# Why is NO2 formed when N valency is 3

Sorry if the question is silly but this is troubling me more than enough. Here's what I know about chemical formula: Reverse the valencies of the combining elements. But in this case, $\ce{NO2}$ is the formula for nitrogen dioxide while N valency is 3. Please explain it to me if I am wrong somewhere.

• What do you think the formula should be? – bon Dec 30 '15 at 13:55
• N2O3 - this should be the formula – Imaginary Pumpkin Dec 30 '15 at 13:56
• Your rule of swapping the valencies only works for a very specific set of compounds. In general there are a huge number of compounds where this is not the case and indeed the rule is merely a coincidence and has no real theoretical basis. – bon Dec 30 '15 at 14:02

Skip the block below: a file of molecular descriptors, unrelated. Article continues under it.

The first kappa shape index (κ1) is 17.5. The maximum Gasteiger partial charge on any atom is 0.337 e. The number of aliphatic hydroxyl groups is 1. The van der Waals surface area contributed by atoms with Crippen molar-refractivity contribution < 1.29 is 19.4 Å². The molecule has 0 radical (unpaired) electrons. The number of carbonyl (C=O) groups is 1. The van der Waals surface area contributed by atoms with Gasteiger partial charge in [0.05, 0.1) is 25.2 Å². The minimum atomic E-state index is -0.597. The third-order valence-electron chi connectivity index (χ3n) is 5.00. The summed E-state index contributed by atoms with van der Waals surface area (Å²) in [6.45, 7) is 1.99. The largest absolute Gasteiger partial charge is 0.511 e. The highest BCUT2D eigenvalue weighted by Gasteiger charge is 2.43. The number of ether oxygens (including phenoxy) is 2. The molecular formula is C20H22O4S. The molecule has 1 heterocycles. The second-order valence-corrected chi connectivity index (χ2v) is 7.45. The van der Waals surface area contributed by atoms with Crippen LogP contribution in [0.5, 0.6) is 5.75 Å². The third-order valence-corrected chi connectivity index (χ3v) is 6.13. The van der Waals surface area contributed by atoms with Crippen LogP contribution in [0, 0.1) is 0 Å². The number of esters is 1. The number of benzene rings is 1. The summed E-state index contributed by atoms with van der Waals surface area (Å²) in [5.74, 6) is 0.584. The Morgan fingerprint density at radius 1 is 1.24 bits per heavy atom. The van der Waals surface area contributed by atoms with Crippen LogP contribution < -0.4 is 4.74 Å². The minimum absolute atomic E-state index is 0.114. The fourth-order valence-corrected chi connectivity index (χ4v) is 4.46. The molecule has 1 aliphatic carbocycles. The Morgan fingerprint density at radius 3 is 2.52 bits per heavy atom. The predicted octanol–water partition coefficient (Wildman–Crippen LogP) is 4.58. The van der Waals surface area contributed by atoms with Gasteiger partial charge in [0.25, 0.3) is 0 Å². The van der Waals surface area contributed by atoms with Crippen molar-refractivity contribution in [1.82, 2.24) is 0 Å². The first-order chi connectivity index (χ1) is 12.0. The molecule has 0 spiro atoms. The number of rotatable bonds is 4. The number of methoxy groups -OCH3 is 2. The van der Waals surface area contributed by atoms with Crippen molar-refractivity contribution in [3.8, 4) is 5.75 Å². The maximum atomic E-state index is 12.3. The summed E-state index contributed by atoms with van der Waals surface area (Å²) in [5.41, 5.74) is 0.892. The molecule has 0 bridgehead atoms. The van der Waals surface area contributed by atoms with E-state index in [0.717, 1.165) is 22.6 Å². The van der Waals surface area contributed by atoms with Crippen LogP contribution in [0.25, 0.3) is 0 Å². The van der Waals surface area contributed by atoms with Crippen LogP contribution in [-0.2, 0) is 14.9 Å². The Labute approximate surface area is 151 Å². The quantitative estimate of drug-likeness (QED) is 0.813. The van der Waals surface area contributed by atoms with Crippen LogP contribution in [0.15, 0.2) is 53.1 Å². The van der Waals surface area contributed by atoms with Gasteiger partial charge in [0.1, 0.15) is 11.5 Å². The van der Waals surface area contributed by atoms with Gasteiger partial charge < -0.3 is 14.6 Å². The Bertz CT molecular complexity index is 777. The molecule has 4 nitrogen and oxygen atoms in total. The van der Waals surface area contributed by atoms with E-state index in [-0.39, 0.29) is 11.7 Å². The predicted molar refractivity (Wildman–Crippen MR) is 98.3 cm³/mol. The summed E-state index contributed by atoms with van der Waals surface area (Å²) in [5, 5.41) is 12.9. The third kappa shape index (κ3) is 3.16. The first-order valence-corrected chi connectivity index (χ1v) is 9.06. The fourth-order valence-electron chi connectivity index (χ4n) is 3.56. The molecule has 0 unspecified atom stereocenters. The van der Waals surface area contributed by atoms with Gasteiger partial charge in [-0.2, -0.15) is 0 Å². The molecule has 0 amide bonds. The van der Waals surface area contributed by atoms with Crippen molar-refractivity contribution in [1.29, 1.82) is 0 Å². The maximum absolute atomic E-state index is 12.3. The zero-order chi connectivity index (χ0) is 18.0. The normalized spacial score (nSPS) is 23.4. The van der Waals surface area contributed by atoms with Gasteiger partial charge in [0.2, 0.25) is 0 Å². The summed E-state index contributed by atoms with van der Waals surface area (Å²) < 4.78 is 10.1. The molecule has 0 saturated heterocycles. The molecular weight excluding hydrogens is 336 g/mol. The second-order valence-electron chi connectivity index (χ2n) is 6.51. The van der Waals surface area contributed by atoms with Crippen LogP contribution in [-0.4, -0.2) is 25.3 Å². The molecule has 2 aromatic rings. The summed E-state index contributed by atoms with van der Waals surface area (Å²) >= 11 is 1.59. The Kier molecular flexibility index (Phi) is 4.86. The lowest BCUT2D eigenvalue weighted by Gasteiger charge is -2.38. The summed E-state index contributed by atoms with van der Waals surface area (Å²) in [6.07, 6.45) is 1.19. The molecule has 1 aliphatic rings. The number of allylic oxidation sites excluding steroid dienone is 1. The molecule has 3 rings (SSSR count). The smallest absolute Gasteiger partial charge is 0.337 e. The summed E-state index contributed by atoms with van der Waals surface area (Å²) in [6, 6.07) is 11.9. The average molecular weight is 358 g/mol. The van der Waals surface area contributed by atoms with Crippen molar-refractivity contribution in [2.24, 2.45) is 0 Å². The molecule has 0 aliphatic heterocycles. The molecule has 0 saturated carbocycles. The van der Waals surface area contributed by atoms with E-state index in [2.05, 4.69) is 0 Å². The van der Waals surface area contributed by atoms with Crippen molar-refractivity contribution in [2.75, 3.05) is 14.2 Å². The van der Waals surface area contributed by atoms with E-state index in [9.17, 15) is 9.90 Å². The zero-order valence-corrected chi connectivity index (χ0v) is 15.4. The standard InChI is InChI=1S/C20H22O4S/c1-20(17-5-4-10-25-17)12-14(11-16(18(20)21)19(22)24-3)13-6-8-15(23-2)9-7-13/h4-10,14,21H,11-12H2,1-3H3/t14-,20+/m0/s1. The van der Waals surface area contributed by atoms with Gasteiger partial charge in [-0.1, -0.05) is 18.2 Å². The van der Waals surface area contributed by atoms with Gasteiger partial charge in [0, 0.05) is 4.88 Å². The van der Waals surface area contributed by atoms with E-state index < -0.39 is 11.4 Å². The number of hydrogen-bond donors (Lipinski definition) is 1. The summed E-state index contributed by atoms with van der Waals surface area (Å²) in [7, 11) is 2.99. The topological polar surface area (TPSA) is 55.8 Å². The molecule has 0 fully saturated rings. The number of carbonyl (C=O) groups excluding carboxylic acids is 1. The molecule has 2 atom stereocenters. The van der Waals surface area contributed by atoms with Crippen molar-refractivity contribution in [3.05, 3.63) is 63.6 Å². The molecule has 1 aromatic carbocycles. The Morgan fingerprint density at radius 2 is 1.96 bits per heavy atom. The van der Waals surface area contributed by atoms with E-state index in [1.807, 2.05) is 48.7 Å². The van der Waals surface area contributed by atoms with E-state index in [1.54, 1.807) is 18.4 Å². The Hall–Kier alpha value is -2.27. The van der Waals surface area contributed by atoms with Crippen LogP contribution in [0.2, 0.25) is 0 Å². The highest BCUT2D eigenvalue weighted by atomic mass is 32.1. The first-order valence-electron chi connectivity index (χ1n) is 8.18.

• Because it is useful for quickly getting the formulae of many compounds that you are likely to meet at that level. – bon Dec 30 '15 at 14:10
• @SujithSizon $\ce{N2O3}$ is a separate compound. It is formed from the reaction of $\ce{NO}$ and $\ce{NO2}$ but it is not a mixture of them. – bon Dec 30 '15 at 14:25

In particular, it works for binary 'ionic' compounds such as $\ce{NaCl}$, $\ce{CuCl2}$, $\ce{Al2O3}$ etc. because the valencies of the atoms correspond to the charges on the ions and the net charge has to be zero.
However, it obviously doesn't work for a huge range of other compounds where there is more complicated bonding. For example there are a whole range of covalent nitrogen oxides of varying degrees of stability which do not fit the rule ($\ce{N2O}$, $\ce{NO}$, $\ce{NO2}$, $\ce{N2O3}$, $\ce{N2O4}$ etc).